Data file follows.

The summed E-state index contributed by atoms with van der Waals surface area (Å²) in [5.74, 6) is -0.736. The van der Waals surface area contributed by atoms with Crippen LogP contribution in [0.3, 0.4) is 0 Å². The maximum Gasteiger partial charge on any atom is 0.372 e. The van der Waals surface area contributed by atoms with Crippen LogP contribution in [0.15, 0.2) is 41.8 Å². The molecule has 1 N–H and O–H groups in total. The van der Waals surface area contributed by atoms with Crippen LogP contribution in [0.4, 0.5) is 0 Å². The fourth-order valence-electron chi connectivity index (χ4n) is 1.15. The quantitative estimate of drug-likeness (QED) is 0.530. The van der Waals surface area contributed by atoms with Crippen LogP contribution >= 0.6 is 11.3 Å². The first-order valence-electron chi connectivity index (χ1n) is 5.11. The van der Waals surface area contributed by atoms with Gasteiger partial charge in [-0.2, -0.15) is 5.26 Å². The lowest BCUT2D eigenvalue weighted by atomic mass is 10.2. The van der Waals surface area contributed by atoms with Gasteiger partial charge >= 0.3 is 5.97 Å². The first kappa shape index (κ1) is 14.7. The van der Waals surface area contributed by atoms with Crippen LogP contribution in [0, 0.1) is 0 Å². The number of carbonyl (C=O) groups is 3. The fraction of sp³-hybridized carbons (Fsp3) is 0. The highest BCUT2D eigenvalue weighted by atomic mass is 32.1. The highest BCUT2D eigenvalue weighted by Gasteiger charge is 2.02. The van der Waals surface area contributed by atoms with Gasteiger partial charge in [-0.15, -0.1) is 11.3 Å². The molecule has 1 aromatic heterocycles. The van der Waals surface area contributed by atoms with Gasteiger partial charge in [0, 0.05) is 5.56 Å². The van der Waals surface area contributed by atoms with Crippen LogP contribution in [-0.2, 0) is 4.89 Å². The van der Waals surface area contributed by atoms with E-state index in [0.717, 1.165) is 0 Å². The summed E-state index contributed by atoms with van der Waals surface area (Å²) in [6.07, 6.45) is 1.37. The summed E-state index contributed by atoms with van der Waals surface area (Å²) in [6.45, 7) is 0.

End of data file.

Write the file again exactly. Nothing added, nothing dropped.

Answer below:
The summed E-state index contributed by atoms with van der Waals surface area (Å²) in [5.74, 6) is -0.736. The van der Waals surface area contributed by atoms with Crippen LogP contribution in [0.3, 0.4) is 0 Å². The maximum Gasteiger partial charge on any atom is 0.372 e. The van der Waals surface area contributed by atoms with Crippen LogP contribution in [0.15, 0.2) is 41.8 Å². The molecule has 1 N–H and O–H groups in total. The van der Waals surface area contributed by atoms with Crippen LogP contribution in [0.4, 0.5) is 0 Å². The fourth-order valence-electron chi connectivity index (χ4n) is 1.15. The quantitative estimate of drug-likeness (QED) is 0.530. The van der Waals surface area contributed by atoms with Crippen LogP contribution >= 0.6 is 11.3 Å². The first-order valence-electron chi connectivity index (χ1n) is 5.11. The van der Waals surface area contributed by atoms with Gasteiger partial charge in [-0.2, -0.15) is 5.26 Å². The lowest BCUT2D eigenvalue weighted by atomic mass is 10.2. The van der Waals surface area contributed by atoms with Gasteiger partial charge >= 0.3 is 5.97 Å². The first kappa shape index (κ1) is 14.7. The van der Waals surface area contributed by atoms with Crippen LogP contribution in [0, 0.1) is 0 Å². The number of carbonyl (C=O) groups is 3. The fraction of sp³-hybridized carbons (Fsp3) is 0. The highest BCUT2D eigenvalue weighted by atomic mass is 32.1. The highest BCUT2D eigenvalue weighted by Gasteiger charge is 2.02. The van der Waals surface area contributed by atoms with Gasteiger partial charge in [-0.15, -0.1) is 11.3 Å². The molecule has 1 aromatic heterocycles. The van der Waals surface area contributed by atoms with Gasteiger partial charge in [0, 0.05) is 5.56 Å². The van der Waals surface area contributed by atoms with Crippen LogP contribution in [-0.2, 0) is 4.89 Å². The van der Waals surface area contributed by atoms with E-state index in [0.717, 1.165) is 0 Å². The summed E-state index contributed by atoms with van der Waals surface area (Å²) in [6.07, 6.45) is 1.37. The summed E-state index contributed by atoms with van der Waals surface area (Å²) in [6.45, 7) is 0.